It’s an honor to celebrate my marriage, to share this joy Carla gave me in Reilly, by giving thanks to her every June 1.
Last Sunday was your parents’ second wedding anniversary. Last year I wrote a blog post about magic math, how one plus one equals one. It worked well because it was our first anniversary, and your father and I form a single entity.
This year the math is different. Instead of
1 + 1 = 1
1 + 1 = 3
Your father and I have been married two years. Two years together, and there are three of us. You made our single entity bigger. Stronger. With each passing day, you make it even better. This impossibility happens with you in our lives.
The last year has been quite the journey. I spent nine months of it pregnant with you. Your father and I started masters programs. Your dad added a film studies class to the English curriculum in the school district where he teaches. Two months ago today, I gave birth to you.
You have been with us for two months.
I’m still trying to wrap my head around the fact that you are an actual human being living with us.
You have a wonderful personality. You smile more and more each day. As long as you’ve eaten and have a dry diaper, you can play and coo and smile for an average of an hour at a time.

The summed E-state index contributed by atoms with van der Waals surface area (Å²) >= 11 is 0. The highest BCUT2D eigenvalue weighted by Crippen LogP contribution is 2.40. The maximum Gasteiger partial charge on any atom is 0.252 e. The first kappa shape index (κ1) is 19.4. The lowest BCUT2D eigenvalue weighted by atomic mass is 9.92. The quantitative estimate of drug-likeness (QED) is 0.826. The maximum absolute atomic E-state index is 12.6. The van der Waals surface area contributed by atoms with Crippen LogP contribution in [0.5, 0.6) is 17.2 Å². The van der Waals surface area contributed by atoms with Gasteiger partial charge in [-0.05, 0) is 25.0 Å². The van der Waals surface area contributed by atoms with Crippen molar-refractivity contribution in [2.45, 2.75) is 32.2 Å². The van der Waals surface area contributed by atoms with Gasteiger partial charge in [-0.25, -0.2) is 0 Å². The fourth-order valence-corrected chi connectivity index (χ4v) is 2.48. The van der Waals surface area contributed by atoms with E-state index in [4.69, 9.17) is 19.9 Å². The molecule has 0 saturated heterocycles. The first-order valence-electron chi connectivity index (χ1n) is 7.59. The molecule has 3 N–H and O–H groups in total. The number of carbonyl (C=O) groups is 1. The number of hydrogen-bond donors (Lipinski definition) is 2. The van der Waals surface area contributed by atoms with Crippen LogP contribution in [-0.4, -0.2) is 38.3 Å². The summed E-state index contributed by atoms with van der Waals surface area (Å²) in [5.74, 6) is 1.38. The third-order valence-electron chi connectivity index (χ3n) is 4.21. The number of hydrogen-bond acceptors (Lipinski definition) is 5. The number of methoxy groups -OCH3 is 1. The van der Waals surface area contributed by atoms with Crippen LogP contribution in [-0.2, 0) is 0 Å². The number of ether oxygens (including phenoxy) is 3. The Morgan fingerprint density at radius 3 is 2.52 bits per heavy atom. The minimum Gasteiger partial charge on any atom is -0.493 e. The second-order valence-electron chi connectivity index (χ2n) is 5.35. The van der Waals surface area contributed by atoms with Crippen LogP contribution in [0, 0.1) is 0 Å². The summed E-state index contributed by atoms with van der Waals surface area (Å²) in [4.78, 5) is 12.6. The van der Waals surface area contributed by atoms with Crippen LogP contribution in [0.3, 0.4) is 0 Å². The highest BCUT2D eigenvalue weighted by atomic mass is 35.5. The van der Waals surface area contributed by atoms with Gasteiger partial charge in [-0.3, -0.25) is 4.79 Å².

You love watching the mobile that hangs over your crib. The sound of winding it up brings a smile to your face, and your eyes follow the revolving objects while your arms swing and legs kick.
Tummy time is a lot of fun now. We place you on your little elephant rug on the floor, and you know that we have expectations. But you also have discovered a different perspective from being able to raise your head. It’s such a joy watching you discover new things. You are so alert and you seem to study everything — especially faces — so intently.
You are quite amused by your own reflection. I hold a mirror in front of your face, and you look at the cute little girl looking back at you with curious eyes, and you smile and talk until you get upset and then she gets upset, too. That’s the thing about mirrors: you and your reflection either make each other smile more or cry more.
You love being read to. We open a book and your first reaction is always to smile.
You enjoy our dance parties in your room. If you’re upset, this always seems to calm you. Your dad picks a song, he bounces you and I sway and bounce along. Lately we’ve danced to Bob Marley, David Bowie, and the Beatles.
From some angles, you are also starting to look more like your dad, which isn’t a bad thing at all.
You are getting hungrier, which somewhat shifts your routine, which means you’re growing, and I’m sort of in denial about that. But you get cuter as you continue to grow, and that’s something I wholeheartedly accept. Your father and I have voted you cutest baby ever. You win everything. You win, we win. You win our hearts with your big eyes and fetching smile. We win joy and utter happiness.
Even though your turning two months old is a week after our second wedding anniversary, your father and I could not have had a better gift. One plus one plus one equals one. We are one.